Housing Act case, that the plaintiffs were also entitled to compensatory damages for “emotional
distress,” defined as “severe mental trauma associated with unlawful discrimination,” and for
“fewer life chances,” such as a lower “quality of life”) (quotations omitted); Schwemm, supra, at
90 (stating that “economic loss,” “emotional distress,” and “loss of rights” are all “judicially
recognized as an appropriate basis for an award of compensatory damages to a victim of housing
Actual damages for “emotional distress” do not require proof that a plaintiff either
displayed “physical symptoms” of the distress or “sought medical treatment” for it. Patrolmen’s
Benevolent Ass’n of N.Y. v. City of N.Y., 310 F.3d 43, 55-56 (2d Cir. 2002) (Section 1983
claims); see also Hylton, 944 F. Supp. 2d at 196 (awarding “garden variety” damages for
emotional distress, “meaning the claim for distress is devoid of evidence of medical treatment or
physical manifestation”). On the other hand:
A plaintiff’s subjective testimony, standing alone, is generally insufficient to sustain
an award of emotional distress damages. . . . Rather, the plaintiff’s testimony of
emotional injury must be substantiated by other evidence that such an injury
occurred, such as the testimony of witnesses to the plaintiff’s distress, . . . , or the
objective circumstances of the violation itself.
Patrolmen’s Benevolent Ass’n of N.Y., 310 F.3d at 55 (citations omitted).
Regarding actual damages for the “loss of enjoyment of life”:
The concept of loss of enjoyment of life . . . provides compensation for the
deprivation or impairment of the senses or of one’s ability to engage in those
activities and perform those functions which were part of the victim’s life prior to the
injury. . . .
Proof of loss of the normal pursuits and pleasures of life . . . does not depend on
evidence of the injury or the accompanying physical sensations and emotional
response. Rather, a ‘before and after’ method of proof is used which requires
evidence of (1) the nature and extent of plaintiff’s lifestyle prior to being injured, and
(2) the limited lifestyle of the plaintiff afterwards.
Rufino v. U.S., 829 F.2d 354, 359 n.8 (2d Cir. 1987) (emphasis in original; quotations omitted)
(Federal Tort Claims Act claim); see also Vulcan Soc’y, Inc., 897 F. Supp. 2d at 44-45, 47 (citing
Rufino with approval, and holding that there is “no compelling reason to distinguish between the
discrimination and personal injury contexts for the purposes of defining loss of enjoyment of
Considering the above principles, the “Community Activity” photographs appear relevant
in establishing non-economic, actual damages, namely, Plaintiffs’ emotional distress and their
loss of enjoyment of life. Plaintiffs focus on the fact that these photographs help to prove that
they suffered emotional distress damages from the “loss of this community” among Hispanic
residents in the Village, as a result of the alleged housing discrimination. (Pls. Opp., at 13.) The
Village’s response is that the absence of “medical support” and “any other evidence of emotional
distress” renders these photographs irrelevant. (Vill. Reply, at 4.) On the contrary, medical
treatment and physical manifestation evidence are not essential in establishing emotional distress
Plaintiffs’ own testimony—paired with these photographs, other substantiating
testimony, and additional information about the “objective circumstances” involving the alleged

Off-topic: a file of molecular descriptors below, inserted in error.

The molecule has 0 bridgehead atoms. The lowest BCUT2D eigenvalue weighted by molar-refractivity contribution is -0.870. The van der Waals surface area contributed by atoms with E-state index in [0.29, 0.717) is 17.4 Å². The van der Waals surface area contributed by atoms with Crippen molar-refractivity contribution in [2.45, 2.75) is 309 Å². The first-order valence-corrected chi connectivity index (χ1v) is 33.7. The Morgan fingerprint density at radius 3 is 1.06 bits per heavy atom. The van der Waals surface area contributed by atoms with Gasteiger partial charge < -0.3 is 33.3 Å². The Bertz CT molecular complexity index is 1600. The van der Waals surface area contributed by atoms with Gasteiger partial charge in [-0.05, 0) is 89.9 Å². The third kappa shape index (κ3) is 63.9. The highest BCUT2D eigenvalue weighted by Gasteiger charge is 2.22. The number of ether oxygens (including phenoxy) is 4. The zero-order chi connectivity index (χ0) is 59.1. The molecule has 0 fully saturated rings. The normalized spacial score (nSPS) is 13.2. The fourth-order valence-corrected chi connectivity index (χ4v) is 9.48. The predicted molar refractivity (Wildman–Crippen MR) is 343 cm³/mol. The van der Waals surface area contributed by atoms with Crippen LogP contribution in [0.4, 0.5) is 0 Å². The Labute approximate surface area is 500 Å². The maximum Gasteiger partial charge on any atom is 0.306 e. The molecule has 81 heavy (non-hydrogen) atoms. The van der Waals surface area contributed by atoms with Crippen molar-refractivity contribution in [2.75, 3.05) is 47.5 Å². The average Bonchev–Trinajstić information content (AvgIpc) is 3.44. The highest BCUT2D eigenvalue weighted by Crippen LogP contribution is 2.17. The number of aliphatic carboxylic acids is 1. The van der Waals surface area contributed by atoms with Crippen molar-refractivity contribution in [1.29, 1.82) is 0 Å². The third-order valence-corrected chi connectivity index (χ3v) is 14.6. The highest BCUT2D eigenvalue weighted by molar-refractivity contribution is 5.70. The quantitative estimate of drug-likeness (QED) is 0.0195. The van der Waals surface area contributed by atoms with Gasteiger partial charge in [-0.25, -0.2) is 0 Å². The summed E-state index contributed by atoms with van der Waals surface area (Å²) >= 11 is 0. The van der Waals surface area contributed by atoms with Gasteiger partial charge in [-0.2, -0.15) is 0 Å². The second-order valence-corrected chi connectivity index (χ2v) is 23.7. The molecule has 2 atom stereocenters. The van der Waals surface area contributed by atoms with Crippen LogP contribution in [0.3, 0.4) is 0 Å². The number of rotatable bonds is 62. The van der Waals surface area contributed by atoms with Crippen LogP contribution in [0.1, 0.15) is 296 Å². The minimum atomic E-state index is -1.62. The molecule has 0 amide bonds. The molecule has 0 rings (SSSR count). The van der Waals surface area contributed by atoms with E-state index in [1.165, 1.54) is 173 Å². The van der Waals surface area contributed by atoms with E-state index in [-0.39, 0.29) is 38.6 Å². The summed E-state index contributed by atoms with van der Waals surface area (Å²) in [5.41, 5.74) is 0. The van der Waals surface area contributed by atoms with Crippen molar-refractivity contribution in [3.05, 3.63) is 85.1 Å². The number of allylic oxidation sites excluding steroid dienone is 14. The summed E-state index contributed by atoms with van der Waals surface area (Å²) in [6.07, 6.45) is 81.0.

housing discrimination—could be enough to establish their emotional distress damages.
Patrolmen’s Benevolent Ass’n of N.Y., 310 F.3d at 55.
Even if these photographs are not relevant to the issue of emotional distress damages,
they nonetheless are relevant to the issue of damages for the loss of enjoyment of life. Plaintiffs
do not raise this issue, but this Court believes that it is a possible basis for finding damages in
this case. These photographs may satisfy the first step of the “‘before and after’ method,”
applicable to prove damages for the loss of enjoyment of life.
Rufino, 829 F.2d at 359 n.8
(quotations omitted). By showing that Plaintiffs were once able to interact with a community of
other Hispanic residents, these photographs could be important to show that the alleged housing
discrimination deprived them of, or impaired, this ability.
Accordingly, this Court denies the Village’s motion to exclude the “Community
Activity” and “parking restrictions” photographs.
F. “Vision Long Island” Records
It appears to be undisputed that the Village hired an organization, Vision Long Island, to
recommend ways to redevelop various areas within the Village. (See Pls. Opp., at 22; Vill.
Reply, at 6.) The Village’s central challenge to the admission of the Vision Long Island records
relating to the “visioning process,” i.e., meeting minutes, reports, and presentations, 17 is that this
evidence constitutes hearsay. 18 (Vill. Br., at 22-23; see Vill. Reply, at 6-7.)
(See JPTO Pls. Exs. 5, 58, 218, 293, 342-43, 363, and 397.)
Because this Court concludes infra that these records are admissible for a relevant nonhearsay purpose, it need not also address the Village’s related arguments that these records are
On examination, these records seem to evidence that, throughout this process, Vision
Long Island recommended, among other things, that the Village’s redevelopment should
preserve affordable housing options, such as the Building, and refrain from displacing residents.
(See, e.g., JPTO Pls. Exs. 5 (“Identify strategies to preserve existing affordable and low income
housing stock.”), 58 (“VISION has long established the position that people should not be
displaced. . . . [T]he [Secatogue apartments] shouldn’t be torn down until an adequate alternative